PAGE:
Monday 9th March, 7.30pm
Lloyd Room, Christ's College
Boris Jardine, PhD student at the Department of History and Philosophy of Science, will speak on Darwin's microscopic practices: the rocks, plants and creatures that resolved into his view, from Beagle to barnacles.
Poet Kelley Swain will then read from her new work entitled Darwin's Microscope (Flambard Press, 2009), an exploration of Darwin's life and influence, and of the poetics of looking closely into the natural world.
Please RSVP to Melanie Keene (email@example.com).
Kelley's poem 'Fossil Memories' is reproduced below:
. . . or, what is left of Darwin
What is left of a man
when two hundred years have passed,
his cousins distantly pleased
with their thin-running blood,
his face on a banknote,
his home a museum
where ten children played, where he fell ill
and roused himself to walks and work countless times,
where he loved his family but lost his faith,
where he hesitated and wondered and was spooked
into writing a book which changed our future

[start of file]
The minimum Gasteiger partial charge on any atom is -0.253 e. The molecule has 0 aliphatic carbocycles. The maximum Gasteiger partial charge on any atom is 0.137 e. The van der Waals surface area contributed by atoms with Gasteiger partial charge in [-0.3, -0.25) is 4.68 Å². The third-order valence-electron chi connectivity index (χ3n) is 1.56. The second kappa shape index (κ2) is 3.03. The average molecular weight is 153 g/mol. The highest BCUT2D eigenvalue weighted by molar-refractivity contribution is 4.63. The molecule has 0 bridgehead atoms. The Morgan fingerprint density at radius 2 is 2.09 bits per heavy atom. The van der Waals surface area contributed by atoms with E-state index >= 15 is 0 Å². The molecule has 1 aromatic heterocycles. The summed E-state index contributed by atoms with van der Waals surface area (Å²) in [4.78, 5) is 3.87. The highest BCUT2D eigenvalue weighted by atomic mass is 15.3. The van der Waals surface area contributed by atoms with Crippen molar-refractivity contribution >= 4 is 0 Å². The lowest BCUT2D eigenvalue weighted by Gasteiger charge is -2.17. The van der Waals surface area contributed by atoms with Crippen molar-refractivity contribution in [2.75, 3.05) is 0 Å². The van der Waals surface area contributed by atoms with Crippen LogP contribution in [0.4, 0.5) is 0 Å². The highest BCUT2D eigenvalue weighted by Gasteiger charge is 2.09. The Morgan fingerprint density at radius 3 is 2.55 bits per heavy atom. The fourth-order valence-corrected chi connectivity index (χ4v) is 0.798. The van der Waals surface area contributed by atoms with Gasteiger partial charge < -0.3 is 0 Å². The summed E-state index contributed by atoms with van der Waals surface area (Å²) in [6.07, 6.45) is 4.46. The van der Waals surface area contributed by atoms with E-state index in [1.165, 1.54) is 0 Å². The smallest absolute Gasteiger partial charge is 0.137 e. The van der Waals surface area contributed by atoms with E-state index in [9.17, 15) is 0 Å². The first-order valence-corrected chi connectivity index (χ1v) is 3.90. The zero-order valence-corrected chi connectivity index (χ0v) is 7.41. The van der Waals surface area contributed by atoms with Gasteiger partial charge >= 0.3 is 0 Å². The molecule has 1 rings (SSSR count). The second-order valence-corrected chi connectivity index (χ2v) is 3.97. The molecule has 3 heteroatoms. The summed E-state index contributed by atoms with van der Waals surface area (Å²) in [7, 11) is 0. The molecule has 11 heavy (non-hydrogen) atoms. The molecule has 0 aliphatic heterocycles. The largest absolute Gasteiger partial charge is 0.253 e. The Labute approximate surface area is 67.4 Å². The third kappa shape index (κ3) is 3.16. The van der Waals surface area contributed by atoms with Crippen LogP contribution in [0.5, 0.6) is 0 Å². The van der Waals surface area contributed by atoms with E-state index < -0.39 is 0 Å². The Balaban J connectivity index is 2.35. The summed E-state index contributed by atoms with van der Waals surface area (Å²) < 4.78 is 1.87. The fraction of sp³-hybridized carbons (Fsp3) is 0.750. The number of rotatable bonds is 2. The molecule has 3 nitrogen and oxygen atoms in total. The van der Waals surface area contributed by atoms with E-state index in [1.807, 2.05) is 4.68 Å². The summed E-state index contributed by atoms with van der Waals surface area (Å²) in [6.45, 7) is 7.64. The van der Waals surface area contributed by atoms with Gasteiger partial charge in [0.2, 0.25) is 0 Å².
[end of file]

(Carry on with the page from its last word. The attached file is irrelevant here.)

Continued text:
as well as our past.
See him wrapped in cold towels
shaking with fever, or turning from his daughter’s
death-bed, knowing his wife’s God
would be her only solace,
or turning from his son’s death-bed,
never saying aloud how nature had selected against
this loved but deficient boy.
See him hunched at a wooden table,
one hundred barnacles systematically aligned,
his touchy stomach the worse for the alcohol-preservative smell,
his eyes squinted towards the creatures he came to hate.
Weathering of time,
rust of human memory,
snowflakes of a glacier,
pebbles of a mountain,
fist-sized rock of a whale’s baleen,
little but a fossil of a man.